Summers became more joyful with the birth of a first grandchild, Graysin Elizabeth Irwin. She relished the role of grandmother, overtly spoiling with toys, clothes, and sweet treats at all hours of the day. She learned from her own mother and mothers-in-law the art of showering love and security on grandchildren; with the addition of Savannah Kate Irwin, her summers brightened even more, reaching the high point with Elliot Reese Laster, for whom she was a babysitter the past summer, an especially treasured time of bonding.
Mrs. Irwin’s spiritual understanding helped her to appreciate God’s great tapestry of life, the one we view from underneath but which He perfects on the finished side. Struggles in life, with the ups and downs of living and especially the death of her mother, led her to grow with grace and become someone who demonstrated “how” to love, essentially making her a teacher of love in all areas of life. In her husband, she began that teaching when they first dated in 1982, she practiced it as an art form with friends, and she carried it into the classroom, becoming very close for short semesters and in lifelong friendships. She touched many a student during their time of need, and she had a softness for students whose life circumstances made school itself dreaded. Although a life that is rife with love will make prominent the threads of her tapestry, Mrs. Irwin’s will be especially beautiful because of her relationships with students. God planned that for her -- and He planned that for them.
Among the loving family members who taught her how to love were two of the most special, Karen Pierce and Sharon Stowe -- “Kaky” and “Sissy.” Their loving care at home and in the hospital, every day and at any time of the night, helped Mrs. Irwin rest and remain as healthy as possible so that she and her husband, children, friends, and family could share loving and tender moments with her. The family is immeasurably indebted to them but unconcerned in the knowledge that God will provide for them richly.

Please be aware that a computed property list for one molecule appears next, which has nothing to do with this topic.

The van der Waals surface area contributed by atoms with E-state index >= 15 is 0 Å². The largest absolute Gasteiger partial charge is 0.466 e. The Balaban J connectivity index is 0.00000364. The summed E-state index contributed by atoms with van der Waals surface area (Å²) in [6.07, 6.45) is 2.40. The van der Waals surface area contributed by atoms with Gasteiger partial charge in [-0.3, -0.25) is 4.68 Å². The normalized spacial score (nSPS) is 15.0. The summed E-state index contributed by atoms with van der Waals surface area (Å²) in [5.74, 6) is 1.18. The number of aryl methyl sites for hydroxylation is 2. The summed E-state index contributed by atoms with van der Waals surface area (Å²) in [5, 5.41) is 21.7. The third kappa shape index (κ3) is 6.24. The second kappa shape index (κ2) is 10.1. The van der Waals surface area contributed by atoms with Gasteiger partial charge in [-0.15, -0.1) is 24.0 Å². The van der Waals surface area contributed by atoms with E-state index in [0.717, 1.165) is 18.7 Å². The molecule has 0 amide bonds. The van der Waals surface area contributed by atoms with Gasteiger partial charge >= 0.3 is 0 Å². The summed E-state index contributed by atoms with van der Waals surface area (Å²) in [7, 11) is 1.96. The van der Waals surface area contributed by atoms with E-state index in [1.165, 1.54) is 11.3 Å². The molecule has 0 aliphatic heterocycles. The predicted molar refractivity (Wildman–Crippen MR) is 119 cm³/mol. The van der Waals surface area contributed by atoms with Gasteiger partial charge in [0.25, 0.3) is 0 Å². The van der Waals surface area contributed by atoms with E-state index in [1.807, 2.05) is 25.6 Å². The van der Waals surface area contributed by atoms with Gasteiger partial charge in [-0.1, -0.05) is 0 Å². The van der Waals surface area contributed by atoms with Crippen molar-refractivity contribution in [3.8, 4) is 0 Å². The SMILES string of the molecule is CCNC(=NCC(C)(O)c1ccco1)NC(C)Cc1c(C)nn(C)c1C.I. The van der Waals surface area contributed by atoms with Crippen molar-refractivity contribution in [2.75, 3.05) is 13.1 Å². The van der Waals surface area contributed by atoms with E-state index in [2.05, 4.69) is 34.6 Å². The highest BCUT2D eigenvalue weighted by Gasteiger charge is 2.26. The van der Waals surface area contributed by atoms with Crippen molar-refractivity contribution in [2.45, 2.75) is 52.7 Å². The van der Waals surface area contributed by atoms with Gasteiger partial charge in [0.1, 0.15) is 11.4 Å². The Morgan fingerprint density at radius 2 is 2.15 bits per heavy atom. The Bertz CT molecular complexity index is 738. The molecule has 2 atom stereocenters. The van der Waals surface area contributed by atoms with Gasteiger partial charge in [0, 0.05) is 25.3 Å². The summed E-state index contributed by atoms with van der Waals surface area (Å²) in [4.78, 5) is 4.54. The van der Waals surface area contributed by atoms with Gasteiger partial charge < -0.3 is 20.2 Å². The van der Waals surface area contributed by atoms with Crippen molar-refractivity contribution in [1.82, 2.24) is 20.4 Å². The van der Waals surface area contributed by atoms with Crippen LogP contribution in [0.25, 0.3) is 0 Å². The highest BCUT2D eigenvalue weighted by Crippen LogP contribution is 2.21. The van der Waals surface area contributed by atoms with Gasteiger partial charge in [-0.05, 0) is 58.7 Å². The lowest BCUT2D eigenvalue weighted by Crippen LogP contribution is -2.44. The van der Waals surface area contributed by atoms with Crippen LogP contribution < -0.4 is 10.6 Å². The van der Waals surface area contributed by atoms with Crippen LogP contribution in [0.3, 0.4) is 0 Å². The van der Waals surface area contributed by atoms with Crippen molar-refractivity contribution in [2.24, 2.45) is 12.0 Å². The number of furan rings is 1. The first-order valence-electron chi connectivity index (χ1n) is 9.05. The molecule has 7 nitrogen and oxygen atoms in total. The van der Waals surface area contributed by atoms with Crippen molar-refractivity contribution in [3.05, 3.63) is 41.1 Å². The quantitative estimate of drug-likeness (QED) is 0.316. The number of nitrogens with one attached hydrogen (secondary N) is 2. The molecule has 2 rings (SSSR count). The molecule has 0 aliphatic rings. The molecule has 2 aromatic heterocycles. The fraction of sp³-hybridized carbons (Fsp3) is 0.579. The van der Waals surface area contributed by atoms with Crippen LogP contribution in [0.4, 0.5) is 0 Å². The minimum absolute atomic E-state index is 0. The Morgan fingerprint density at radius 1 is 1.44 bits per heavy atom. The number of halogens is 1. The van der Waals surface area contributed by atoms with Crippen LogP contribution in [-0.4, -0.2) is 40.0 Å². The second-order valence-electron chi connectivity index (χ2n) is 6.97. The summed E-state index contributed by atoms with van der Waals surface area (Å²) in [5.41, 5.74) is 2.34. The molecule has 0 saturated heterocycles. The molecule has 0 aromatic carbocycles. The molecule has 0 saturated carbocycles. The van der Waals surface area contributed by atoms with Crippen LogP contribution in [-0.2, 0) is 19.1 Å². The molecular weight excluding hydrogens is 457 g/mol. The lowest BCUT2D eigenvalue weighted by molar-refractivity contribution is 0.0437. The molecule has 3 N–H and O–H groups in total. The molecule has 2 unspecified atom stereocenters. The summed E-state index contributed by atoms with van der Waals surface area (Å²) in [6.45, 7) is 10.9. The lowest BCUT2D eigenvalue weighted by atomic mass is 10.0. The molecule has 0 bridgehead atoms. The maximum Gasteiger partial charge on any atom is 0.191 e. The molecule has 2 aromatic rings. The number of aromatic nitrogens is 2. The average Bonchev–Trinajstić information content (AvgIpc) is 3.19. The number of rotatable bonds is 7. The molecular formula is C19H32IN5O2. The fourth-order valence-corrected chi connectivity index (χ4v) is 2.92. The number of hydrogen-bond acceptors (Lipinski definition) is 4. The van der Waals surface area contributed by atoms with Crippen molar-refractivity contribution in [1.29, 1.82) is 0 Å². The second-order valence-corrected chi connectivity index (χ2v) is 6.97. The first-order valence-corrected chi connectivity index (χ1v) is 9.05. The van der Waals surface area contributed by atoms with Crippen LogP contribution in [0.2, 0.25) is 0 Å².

They continued their care -- in addition to their comforting presence -- during hospital stays at Baptist Health Medical Center at Conway and Little Rock. They spent weeks on the oncology wing on Floor 10 providing untold comfort merely in their presence with Mrs. Irwin. Her final weeks of life also received skilled and compassionate care from the RN’s, patient care techs, information associates, and doctors. In what is often a very undignified time of life when one is physically compromised, they provided love and expertise to help Mrs. Irwin know that she was loved by newfound friends.
Mrs. Irwin was preceded in death by her mother, Dynell Logan, in 2011.
Survivors include her husband, Matt Irwin of Ida; three children, Tyler Irwin of Ida; Kayla Laster and her husband, Travis, of Heber Springs, Ark.; Braden Irwin and wife, Stephanie, of Conway, Ark.; three grandchildren, Graysin Irwin, Savannah Irwin, and Elliot Laster; a brother, Brent Logan of Ida; and her daddy and stepmom, Darrell and Dianne Logan of Ida.
Visitation will be from 4-6 p.m. Saturday at Pleasant Ridge General Baptist Church, Highway 25 North, Ida. The funeral will be held at 2 p.m. Sunday at Chastain Chapel General Baptist Church, Old Highway 25, Tumbling Shoals, Ark., with Bro. Jeff Thomas officiating. A graveside service will follow at Chastain Chapel Cemetery. Pallbearers are Jerry Pierce of Ida, Scott Moore of Quitman, Chris Kerby of Ida, Mark Milidonis of Quitman, Chase Thomas of Drasco, Taylor Cooper of Heber Springs, and Tyler Williams of Redondo Beach, Calif.
In lieu of flowers, the family requests a scholarship donation benefiting Rose Bud students. Please contact the Rose Bud School District’s superintendent’s office at (501) 556-5815.
Arrangements are by Heber Springs Funeral Home.